Now there’s a few caveats to this method. First, the GET_HTTP_ORIGIN() can be spoofed, which means it’s vitally important that the whitelist check only be ONE layer of security/validation. For this project, part of the form data is the client’s api key, which is hashed and checked to ensure that they are allowed access. Additionally, spoofing methods can actually be used to send this field as blank, so it would pay to add an extra condition that if the origin header is blank, that it reject the request.

    The final step is the form that the end-user embeds on their site. We wanted to make this as simple as possible. Please note, this is just a sample of the form:

    <div id='generic_form_wrapper'></div>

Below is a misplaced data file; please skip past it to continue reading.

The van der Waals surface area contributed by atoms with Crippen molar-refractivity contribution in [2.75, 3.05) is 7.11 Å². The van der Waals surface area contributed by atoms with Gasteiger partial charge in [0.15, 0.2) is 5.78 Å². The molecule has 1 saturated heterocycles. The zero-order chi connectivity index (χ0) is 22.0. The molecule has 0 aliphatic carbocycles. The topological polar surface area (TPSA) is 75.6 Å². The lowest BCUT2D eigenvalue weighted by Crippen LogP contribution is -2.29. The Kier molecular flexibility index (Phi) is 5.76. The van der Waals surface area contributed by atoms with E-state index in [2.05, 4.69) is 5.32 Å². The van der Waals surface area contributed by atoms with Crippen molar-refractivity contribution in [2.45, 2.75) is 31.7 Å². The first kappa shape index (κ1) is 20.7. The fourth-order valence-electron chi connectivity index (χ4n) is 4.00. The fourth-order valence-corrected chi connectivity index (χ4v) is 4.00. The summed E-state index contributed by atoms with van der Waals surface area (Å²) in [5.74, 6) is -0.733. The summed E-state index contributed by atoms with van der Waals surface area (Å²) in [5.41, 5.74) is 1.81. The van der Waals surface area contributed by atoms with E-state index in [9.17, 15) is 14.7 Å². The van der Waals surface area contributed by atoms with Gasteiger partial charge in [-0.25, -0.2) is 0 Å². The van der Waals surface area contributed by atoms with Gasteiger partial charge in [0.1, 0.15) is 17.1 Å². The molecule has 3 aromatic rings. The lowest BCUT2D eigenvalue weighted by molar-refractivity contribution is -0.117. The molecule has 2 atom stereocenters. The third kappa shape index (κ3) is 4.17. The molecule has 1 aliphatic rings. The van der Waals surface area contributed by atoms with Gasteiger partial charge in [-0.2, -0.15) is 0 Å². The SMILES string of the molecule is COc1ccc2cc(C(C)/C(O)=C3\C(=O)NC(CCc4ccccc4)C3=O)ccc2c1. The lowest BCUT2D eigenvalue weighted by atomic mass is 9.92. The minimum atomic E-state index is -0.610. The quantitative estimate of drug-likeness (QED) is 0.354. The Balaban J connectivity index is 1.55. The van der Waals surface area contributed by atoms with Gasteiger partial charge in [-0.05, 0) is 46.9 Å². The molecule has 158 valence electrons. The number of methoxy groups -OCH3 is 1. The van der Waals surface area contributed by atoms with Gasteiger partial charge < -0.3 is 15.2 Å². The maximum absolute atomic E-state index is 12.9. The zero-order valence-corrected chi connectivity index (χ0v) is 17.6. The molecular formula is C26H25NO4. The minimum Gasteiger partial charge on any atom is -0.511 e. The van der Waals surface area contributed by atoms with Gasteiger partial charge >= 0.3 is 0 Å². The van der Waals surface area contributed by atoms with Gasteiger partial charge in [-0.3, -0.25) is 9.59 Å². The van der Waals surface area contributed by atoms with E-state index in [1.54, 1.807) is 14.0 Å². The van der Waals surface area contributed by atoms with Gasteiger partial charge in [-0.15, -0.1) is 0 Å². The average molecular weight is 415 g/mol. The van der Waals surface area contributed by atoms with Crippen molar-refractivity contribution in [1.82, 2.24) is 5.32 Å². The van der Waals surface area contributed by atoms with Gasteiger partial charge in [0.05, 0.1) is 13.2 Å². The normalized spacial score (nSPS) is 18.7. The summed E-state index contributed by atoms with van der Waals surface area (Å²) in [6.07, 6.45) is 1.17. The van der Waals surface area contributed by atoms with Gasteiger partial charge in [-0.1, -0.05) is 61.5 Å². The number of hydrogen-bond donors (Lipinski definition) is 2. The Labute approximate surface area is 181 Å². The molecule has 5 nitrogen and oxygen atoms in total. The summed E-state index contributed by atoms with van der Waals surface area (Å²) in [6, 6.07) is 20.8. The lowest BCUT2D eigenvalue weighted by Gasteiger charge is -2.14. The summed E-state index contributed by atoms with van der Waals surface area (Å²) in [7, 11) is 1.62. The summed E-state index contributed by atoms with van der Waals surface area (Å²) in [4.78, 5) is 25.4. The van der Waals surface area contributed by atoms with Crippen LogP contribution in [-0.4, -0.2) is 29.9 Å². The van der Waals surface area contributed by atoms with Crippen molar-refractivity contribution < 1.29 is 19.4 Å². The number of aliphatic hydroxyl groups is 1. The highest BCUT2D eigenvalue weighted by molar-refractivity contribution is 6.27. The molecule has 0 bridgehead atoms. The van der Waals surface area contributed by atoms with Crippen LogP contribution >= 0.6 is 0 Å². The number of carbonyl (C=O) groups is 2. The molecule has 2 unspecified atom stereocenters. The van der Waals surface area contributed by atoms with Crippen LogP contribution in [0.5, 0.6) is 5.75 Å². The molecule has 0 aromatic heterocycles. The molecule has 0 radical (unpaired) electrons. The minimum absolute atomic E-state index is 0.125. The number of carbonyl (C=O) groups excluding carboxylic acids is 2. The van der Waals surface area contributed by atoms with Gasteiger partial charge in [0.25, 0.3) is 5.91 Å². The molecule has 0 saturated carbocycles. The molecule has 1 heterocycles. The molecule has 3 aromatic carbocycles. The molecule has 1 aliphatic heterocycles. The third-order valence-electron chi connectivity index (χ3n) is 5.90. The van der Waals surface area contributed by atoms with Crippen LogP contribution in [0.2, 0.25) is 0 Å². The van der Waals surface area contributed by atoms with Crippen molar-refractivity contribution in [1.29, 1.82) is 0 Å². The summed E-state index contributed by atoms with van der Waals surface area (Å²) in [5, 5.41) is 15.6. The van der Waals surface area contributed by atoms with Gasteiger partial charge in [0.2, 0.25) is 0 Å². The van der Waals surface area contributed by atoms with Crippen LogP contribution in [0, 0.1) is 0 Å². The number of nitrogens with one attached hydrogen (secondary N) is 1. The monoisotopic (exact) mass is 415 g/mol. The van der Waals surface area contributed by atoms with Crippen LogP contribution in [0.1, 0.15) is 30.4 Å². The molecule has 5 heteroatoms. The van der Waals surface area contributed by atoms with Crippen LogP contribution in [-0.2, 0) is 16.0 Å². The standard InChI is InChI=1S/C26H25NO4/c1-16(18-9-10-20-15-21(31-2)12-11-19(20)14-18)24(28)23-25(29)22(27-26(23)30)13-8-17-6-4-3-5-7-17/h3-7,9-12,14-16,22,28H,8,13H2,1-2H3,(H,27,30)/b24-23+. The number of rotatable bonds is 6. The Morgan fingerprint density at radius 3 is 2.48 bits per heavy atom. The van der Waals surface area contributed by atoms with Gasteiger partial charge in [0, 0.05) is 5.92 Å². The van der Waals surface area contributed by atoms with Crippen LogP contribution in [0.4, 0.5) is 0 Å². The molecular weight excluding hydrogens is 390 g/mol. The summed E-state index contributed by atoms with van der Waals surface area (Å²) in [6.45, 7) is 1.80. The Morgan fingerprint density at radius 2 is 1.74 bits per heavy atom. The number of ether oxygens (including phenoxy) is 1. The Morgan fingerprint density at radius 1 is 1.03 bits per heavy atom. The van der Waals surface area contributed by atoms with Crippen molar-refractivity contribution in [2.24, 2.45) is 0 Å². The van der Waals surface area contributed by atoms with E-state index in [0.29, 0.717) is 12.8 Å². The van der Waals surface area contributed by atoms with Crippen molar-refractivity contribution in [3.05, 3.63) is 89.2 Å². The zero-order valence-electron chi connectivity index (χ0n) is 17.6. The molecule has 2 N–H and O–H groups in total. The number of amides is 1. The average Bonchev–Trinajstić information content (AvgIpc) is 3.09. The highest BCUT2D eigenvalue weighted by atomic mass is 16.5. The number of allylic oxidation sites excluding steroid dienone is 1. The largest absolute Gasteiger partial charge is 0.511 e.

<script type='text/javascript'>
    var script = document.createElement('script');
    script.src = ''; // this is the path to the remote script that we host. 
    var head = document.getElementsByTagName('head')[0];
    script.type = 'text/javascript';

    What this embed does, is creates a simple div element. Additionally, it loads another script that we host remotely, that checks to see if the end user has jquery running. If not, it loads jquery and then loads our form script complete with ajax handler.

    Payload.js looks like this:

    var jq_ready = function () {
    	var script = document.createElement('script');
    	script.src = '';
    function add_script(script) {
        var head = document.getElementsByTagName('head')[0];
    	script.type = 'text/javascript';
    function loadScript(callback) {
    	if (!window.jQuery) {
    	    var script = document.createElement('script');